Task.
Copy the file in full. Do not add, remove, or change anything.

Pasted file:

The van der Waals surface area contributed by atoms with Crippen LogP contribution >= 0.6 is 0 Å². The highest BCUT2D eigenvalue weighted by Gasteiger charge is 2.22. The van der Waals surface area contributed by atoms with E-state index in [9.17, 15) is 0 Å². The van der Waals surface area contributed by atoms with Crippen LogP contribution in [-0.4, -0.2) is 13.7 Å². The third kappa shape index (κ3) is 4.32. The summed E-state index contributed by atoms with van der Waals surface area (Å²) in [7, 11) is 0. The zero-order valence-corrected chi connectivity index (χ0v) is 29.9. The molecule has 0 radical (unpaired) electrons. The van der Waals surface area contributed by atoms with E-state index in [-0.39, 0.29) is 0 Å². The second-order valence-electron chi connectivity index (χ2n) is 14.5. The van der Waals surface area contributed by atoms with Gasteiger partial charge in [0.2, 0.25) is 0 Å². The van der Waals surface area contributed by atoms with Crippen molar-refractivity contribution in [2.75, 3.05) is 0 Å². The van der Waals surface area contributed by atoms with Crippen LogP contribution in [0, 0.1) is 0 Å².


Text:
The van der Waals surface area contributed by atoms with Crippen LogP contribution >= 0.6 is 0 Å². The highest BCUT2D eigenvalue weighted by Gasteiger charge is 2.22. The van der Waals surface area contributed by atoms with E-state index in [9.17, 15) is 0 Å². The van der Waals surface area contributed by atoms with Crippen LogP contribution in [-0.4, -0.2) is 13.7 Å². The third kappa shape index (κ3) is 4.32. The summed E-state index contributed by atoms with van der Waals surface area (Å²) in [7, 11) is 0. The zero-order valence-corrected chi connectivity index (χ0v) is 29.9. The molecule has 0 radical (unpaired) electrons. The van der Waals surface area contributed by atoms with E-state index in [-0.39, 0.29) is 0 Å². The second-order valence-electron chi connectivity index (χ2n) is 14.5. The van der Waals surface area contributed by atoms with Gasteiger partial charge in [0.2, 0.25) is 0 Å². The van der Waals surface area contributed by atoms with Crippen molar-refractivity contribution in [2.75, 3.05) is 0 Å². The van der Waals surface area contributed by atoms with Crippen LogP contribution in [0, 0.1) is 0 Å².